CHESTERTOWN — Evidenced by the standing room only attendance at the first State of the Creeks meeting, the community in Kent County is interested in keeping tabs on the health of the county’s creeks.

While ShoreRivers has monitored and annually presented updates on the Sassafras and Chester rivers during the organization’s “state of the rivers” series, the four creeks in Kent County that drain directly into the Chesapeake Bay have never been reported on.

Sassafras Riverkeepr Zach Kelleher will now oversee the “organization of water quality monitoring, outreach and restoration programs for the combined area” of those creeks — Still Pond, Churn, Worton and Fairlee.

The State of the Creeks meeting was held Wednesday, Aug. 14 in the yellow building behind the Kent County Public Library. The meeting was run as a town hall-style event where Kelleher first presented information on ShoreRivers’ work to protect the health of the Eastern Shore’s rivers followed by a brief outline of the health of the Sassafras River.

The meeting was then opened to questions from the audience.

Two years ago, ShoreRivers combined existing organizations that monitored the health of rivers on the Shore into one unified organization. ShoreRivers now employs riverkeepers who monitor and advocate for the health of the Chester, Choptank, Miles and Wye as well as the Sassafras rivers.

With the addition of the creeks to Kelleher’s monitoring zone, he said 2018 was a “year of change” for the Sassafras River. The riverkeeper’s office moved from just across the river in Cecil County to a building on North Main Street in Galena in order to have more of a presence in the community, he said.

Kelleher said monitoring the four creeks serves as a major change as there has been little to no data collected from those areas in the past.

“We added these four creeks to our jurisdiction, which is very exciting,” Kelleher said. “This is really the first time that these bodies of water, and these communities and community members have been represented and have had a seat at the table. So it’s kind of uncharted territory, which means we have the sky’s the limit, the world is our oyster.”

Kelleher said ShoreRivers plans to determine where and how the organization monitors creeks based on community interest. In the Chester and Sassafras rivers, for example, ShoreRivers utilizes “citizen scientists” — “Chester Testers” in the Chester River and “Sassafras Samplers” in the Sassafras River — who take water samples from certain sites for their respective riverkeepers.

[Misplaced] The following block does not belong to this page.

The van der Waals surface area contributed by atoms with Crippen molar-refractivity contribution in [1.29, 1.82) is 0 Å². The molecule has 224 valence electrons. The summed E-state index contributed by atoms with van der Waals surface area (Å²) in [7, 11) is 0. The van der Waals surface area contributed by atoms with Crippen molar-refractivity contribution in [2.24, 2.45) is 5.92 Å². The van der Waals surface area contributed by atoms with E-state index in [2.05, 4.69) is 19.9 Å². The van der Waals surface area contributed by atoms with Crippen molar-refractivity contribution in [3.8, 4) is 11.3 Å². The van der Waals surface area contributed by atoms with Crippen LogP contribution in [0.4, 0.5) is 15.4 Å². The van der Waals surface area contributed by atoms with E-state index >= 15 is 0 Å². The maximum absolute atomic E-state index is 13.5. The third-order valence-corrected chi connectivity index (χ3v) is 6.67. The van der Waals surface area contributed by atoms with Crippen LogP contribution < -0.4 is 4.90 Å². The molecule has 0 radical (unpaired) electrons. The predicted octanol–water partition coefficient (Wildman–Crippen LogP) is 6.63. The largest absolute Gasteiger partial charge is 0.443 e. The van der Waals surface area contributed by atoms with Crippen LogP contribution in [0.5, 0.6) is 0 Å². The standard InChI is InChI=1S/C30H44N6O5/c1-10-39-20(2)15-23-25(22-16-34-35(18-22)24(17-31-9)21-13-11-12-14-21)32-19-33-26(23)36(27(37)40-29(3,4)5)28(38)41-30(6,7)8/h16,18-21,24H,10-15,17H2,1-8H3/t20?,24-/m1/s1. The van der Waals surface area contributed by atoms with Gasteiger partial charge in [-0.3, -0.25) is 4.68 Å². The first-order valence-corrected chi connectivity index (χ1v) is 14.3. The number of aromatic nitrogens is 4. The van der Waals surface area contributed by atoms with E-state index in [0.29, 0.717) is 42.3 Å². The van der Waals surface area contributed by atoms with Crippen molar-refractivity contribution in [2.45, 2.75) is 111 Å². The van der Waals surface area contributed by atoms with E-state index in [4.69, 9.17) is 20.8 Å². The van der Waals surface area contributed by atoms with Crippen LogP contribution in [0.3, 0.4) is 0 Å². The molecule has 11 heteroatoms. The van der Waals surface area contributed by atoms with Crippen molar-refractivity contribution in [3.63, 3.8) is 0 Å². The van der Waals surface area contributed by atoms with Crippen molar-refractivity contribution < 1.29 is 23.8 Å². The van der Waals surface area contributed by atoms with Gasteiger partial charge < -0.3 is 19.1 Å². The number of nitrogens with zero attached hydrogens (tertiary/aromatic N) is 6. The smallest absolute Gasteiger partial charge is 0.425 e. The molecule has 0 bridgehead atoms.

Those samples are then tested for indictors of the health of those rivers: phosphorus levels, nitrogen, dissolved oxygen, pH, temperature, salinity and more.

Last week’s meeting aimed to gauge the level of community interest in collecting water samples to monitor the creeks. Kelleher said other health indicators such as SAVs, submerged aquatic vegetation, also could be added to the list of indicators he and the community could monitor.

Following feedback from community members who attended the Aug. 14 meeting, hot topics for ShoreRivers to monitor included bacteria testing to help determine if the creeks are safe to swim in, invasive species — such as phragmites — monitoring and potential removal as well as rule enforcement.

One attendee said a strip of grass near Still Pond Creek is repeatedly mowed too low by county employees despite the area being labeled as a buffer zone for the creek. She said she has gone so far as to stand in the way of the mowers.

Keheller said this could be attributed to employees receiving unclear instructions on where to mow or how short the grass should be cut, but part of his job as riverkeeper is to enforce those rules.

“Again, I’m the voice of these areas. So, exactly situations like that, where there’s something that doesn’t seem right, or in a Critical Area, or they’re doing something that you know is wrong,” Kelleher said. “That’s exactly the thing to reach out to me, and I’ll come look at it and go to the proper local, county, state, federal, whatever agency I can go to, to see what we can do about it.”

When prompted, more than half the audience members raised their hands to indicate interest in volunteering to monitor the health of the creeks.

“I don’t have a homeowners’ association, but I have a kayak,” one audience member said.

For more information on ShoreRivers, visit

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